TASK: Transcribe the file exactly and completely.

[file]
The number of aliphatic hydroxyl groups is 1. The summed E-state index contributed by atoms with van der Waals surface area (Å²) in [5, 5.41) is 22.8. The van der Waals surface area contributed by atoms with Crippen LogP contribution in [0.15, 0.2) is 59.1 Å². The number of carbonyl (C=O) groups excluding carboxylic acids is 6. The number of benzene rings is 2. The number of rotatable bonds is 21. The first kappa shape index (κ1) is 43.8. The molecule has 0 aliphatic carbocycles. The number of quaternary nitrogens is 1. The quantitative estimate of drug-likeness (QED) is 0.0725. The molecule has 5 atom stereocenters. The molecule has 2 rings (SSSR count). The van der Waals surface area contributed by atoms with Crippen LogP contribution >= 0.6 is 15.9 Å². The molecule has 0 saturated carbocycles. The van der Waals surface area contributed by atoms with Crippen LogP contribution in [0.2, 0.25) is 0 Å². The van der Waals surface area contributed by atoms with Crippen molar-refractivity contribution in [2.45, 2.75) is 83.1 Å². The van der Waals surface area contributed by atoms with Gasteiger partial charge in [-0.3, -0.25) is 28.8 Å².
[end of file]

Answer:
The number of aliphatic hydroxyl groups is 1. The summed E-state index contributed by atoms with van der Waals surface area (Å²) in [5, 5.41) is 22.8. The van der Waals surface area contributed by atoms with Crippen LogP contribution in [0.15, 0.2) is 59.1 Å². The number of carbonyl (C=O) groups excluding carboxylic acids is 6. The number of benzene rings is 2. The number of rotatable bonds is 21. The first kappa shape index (κ1) is 43.8. The molecule has 0 aliphatic carbocycles. The number of quaternary nitrogens is 1. The quantitative estimate of drug-likeness (QED) is 0.0725. The molecule has 5 atom stereocenters. The molecule has 2 rings (SSSR count). The van der Waals surface area contributed by atoms with Crippen LogP contribution >= 0.6 is 15.9 Å². The molecule has 0 saturated carbocycles. The van der Waals surface area contributed by atoms with Crippen LogP contribution in [0.2, 0.25) is 0 Å². The van der Waals surface area contributed by atoms with Crippen molar-refractivity contribution in [2.45, 2.75) is 83.1 Å². The van der Waals surface area contributed by atoms with Gasteiger partial charge in [-0.3, -0.25) is 28.8 Å².